I have far too much optimism and belief in the human spirit to continue to lower the bar of societal standards and expectations. People will rise to incredible heights if we give them the opportunity and expect more not less.


Posted by dale, a resident of another community
on Jan 12, 2012 at 12:53 pm

To all of you who wrote so eloquently from your privileged positions: it is my hope that you never see the hard times and unbearable conditions that thousands in our land have suddenly become burdened with, and should you fall upon hard times, I hope that you meet people with more innate decency and compassion than you possess, and that they deign to help you.


Posted by Marrol, a resident of Embarcadero Oaks/Leland
on Jan 12, 2012 at 3:34 pm

And Dale, if you think for a second that every person falling on hard times and experiencing unbearable conditions was due to unforeseen conditions, then you are sorely mistaken my friend. The majority are there because of poor life choices they made. This has nothing to do with decency or compassion. Take for example the people utilizing this free diaper program. They're already living at the poverty level, but yet they choose to have children when they know full well that they cannot afford to support them. They bring children into this world who will be at greater risk of experiencing a myriad of problems and issues. Problems and issues that have a direct impact on us all. Meanwhile, they count on society to support them in their misguided decision making through public and private funds. What an ideal society. The people who have been responsible and made the right sacrifices and decisions are expected to bail out and support those who haven't. Sorry, but that makes absolutely no sense to me.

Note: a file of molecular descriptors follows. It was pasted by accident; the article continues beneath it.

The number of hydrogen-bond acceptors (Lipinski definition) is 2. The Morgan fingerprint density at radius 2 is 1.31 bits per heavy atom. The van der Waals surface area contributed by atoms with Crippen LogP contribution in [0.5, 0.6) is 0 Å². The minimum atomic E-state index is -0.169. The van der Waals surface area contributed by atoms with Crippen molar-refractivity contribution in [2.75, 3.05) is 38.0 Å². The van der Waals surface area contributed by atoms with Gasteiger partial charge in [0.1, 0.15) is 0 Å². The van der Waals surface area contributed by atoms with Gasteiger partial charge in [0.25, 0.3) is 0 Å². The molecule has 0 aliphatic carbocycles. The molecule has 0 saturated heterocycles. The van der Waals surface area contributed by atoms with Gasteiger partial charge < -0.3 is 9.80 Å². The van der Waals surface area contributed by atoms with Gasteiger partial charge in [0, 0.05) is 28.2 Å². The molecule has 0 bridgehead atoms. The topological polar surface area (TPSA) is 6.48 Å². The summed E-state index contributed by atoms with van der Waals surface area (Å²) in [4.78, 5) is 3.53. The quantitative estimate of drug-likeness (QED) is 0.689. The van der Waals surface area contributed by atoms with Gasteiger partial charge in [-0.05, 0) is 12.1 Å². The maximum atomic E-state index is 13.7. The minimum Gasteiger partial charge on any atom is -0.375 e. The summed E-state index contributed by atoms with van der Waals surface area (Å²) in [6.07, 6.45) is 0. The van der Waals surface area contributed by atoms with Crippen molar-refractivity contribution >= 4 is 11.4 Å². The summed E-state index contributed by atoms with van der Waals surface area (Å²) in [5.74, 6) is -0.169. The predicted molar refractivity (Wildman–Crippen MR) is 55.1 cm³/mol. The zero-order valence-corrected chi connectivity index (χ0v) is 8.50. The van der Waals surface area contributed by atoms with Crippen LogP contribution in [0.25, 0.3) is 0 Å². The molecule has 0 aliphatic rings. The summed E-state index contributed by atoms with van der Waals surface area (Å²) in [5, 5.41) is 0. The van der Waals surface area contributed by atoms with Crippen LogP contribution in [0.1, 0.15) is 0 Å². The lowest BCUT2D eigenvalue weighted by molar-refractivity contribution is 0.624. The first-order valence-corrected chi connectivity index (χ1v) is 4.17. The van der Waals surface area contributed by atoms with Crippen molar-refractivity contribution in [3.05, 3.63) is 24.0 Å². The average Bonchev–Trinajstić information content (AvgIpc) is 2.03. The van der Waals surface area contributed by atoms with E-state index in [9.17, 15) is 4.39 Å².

I have no issues or hesitation with extending charity and support to those who have been responsible, if and when they are faced with a situation truly out of their control. Those are the people who we should be helping, not someone who insists on having children that they know they can't support. My charity and donations will go to job training programs, or research involving the fight on various serious diseases. Maybe if we dried up these programs and charities that support these self-made needs, there would be more funds to spread around truly worthy causes. Better yet, if the trough was dry, maybe these irresponsible people would think twice before they have children.

As for me and several others commenting on this forum, privilege had nothing to do with where I'm at today. I am secure for one reason and one reason only. I earned it, so spare us the guilt trip. You talk about compassion, but do so without expectations or standards. Again, your way of thinking does nothing but perpetuate these impoverished conditions and further the welfare state.